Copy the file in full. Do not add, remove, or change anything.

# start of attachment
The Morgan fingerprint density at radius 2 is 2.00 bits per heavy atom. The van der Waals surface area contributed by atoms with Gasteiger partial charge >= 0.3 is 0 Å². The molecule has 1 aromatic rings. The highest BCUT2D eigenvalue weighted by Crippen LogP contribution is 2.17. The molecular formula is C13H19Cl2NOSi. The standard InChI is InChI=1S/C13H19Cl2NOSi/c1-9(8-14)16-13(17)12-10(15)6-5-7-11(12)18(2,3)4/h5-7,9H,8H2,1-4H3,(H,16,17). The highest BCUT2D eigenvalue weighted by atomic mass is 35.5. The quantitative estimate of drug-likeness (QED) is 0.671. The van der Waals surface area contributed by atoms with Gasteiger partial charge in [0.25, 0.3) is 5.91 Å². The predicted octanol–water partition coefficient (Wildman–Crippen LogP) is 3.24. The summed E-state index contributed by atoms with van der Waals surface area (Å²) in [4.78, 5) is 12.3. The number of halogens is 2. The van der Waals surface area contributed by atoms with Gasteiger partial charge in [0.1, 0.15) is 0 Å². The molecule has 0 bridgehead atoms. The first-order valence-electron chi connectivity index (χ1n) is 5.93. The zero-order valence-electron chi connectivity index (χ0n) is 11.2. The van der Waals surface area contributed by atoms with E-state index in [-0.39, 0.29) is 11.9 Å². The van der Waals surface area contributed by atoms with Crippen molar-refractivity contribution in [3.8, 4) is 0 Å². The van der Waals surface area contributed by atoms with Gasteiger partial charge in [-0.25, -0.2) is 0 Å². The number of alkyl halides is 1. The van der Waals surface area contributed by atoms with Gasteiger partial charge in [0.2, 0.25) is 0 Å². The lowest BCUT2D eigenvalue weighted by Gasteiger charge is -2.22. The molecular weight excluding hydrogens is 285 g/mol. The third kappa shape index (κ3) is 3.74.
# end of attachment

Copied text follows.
The Morgan fingerprint density at radius 2 is 2.00 bits per heavy atom. The van der Waals surface area contributed by atoms with Gasteiger partial charge >= 0.3 is 0 Å². The molecule has 1 aromatic rings. The highest BCUT2D eigenvalue weighted by Crippen LogP contribution is 2.17. The molecular formula is C13H19Cl2NOSi. The standard InChI is InChI=1S/C13H19Cl2NOSi/c1-9(8-14)16-13(17)12-10(15)6-5-7-11(12)18(2,3)4/h5-7,9H,8H2,1-4H3,(H,16,17). The highest BCUT2D eigenvalue weighted by atomic mass is 35.5. The quantitative estimate of drug-likeness (QED) is 0.671. The van der Waals surface area contributed by atoms with Gasteiger partial charge in [0.25, 0.3) is 5.91 Å². The predicted octanol–water partition coefficient (Wildman–Crippen LogP) is 3.24. The summed E-state index contributed by atoms with van der Waals surface area (Å²) in [4.78, 5) is 12.3. The number of halogens is 2. The van der Waals surface area contributed by atoms with Gasteiger partial charge in [0.1, 0.15) is 0 Å². The molecule has 0 bridgehead atoms. The first-order valence-electron chi connectivity index (χ1n) is 5.93. The zero-order valence-electron chi connectivity index (χ0n) is 11.2. The van der Waals surface area contributed by atoms with E-state index in [-0.39, 0.29) is 11.9 Å². The van der Waals surface area contributed by atoms with Crippen molar-refractivity contribution in [3.8, 4) is 0 Å². The van der Waals surface area contributed by atoms with Gasteiger partial charge in [-0.25, -0.2) is 0 Å². The number of alkyl halides is 1. The van der Waals surface area contributed by atoms with Gasteiger partial charge in [0.2, 0.25) is 0 Å². The lowest BCUT2D eigenvalue weighted by Gasteiger charge is -2.22. The molecular weight excluding hydrogens is 285 g/mol. The third kappa shape index (κ3) is 3.74.